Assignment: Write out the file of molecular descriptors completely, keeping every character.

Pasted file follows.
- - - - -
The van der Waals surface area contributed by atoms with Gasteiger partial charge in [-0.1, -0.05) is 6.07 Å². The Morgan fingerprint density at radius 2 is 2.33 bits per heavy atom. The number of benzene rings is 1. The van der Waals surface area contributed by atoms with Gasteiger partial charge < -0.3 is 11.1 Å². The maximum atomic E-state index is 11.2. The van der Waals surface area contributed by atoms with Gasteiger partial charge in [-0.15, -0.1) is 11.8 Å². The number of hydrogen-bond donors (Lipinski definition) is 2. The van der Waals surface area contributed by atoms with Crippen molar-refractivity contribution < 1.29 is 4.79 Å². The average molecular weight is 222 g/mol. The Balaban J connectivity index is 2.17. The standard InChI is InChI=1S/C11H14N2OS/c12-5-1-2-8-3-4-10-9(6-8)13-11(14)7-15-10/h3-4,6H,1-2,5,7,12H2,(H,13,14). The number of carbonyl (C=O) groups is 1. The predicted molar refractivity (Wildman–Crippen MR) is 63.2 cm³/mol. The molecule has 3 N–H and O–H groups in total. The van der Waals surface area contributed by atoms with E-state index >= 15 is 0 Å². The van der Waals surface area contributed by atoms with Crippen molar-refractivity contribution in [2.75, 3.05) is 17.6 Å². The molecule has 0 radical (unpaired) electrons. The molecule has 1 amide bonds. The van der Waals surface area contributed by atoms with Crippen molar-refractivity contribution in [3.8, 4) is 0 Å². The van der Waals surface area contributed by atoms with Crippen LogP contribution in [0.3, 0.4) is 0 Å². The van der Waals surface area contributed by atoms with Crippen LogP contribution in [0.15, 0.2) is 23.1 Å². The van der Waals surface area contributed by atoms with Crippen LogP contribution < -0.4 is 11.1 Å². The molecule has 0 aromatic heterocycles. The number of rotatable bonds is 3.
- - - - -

The van der Waals surface area contributed by atoms with Gasteiger partial charge in [-0.1, -0.05) is 6.07 Å². The Morgan fingerprint density at radius 2 is 2.33 bits per heavy atom. The number of benzene rings is 1. The van der Waals surface area contributed by atoms with Gasteiger partial charge < -0.3 is 11.1 Å². The maximum atomic E-state index is 11.2. The van der Waals surface area contributed by atoms with Gasteiger partial charge in [-0.15, -0.1) is 11.8 Å². The number of hydrogen-bond donors (Lipinski definition) is 2. The van der Waals surface area contributed by atoms with Crippen molar-refractivity contribution < 1.29 is 4.79 Å². The average molecular weight is 222 g/mol. The Balaban J connectivity index is 2.17. The standard InChI is InChI=1S/C11H14N2OS/c12-5-1-2-8-3-4-10-9(6-8)13-11(14)7-15-10/h3-4,6H,1-2,5,7,12H2,(H,13,14). The number of carbonyl (C=O) groups is 1. The predicted molar refractivity (Wildman–Crippen MR) is 63.2 cm³/mol. The molecule has 3 N–H and O–H groups in total. The van der Waals surface area contributed by atoms with E-state index >= 15 is 0 Å². The van der Waals surface area contributed by atoms with Crippen molar-refractivity contribution in [2.75, 3.05) is 17.6 Å². The molecule has 0 radical (unpaired) electrons. The molecule has 1 amide bonds. The van der Waals surface area contributed by atoms with Crippen molar-refractivity contribution in [3.8, 4) is 0 Å². The van der Waals surface area contributed by atoms with Crippen LogP contribution in [0.3, 0.4) is 0 Å². The van der Waals surface area contributed by atoms with Crippen LogP contribution in [0.15, 0.2) is 23.1 Å². The van der Waals surface area contributed by atoms with Crippen LogP contribution < -0.4 is 11.1 Å². The molecule has 0 aromatic heterocycles. The number of rotatable bonds is 3.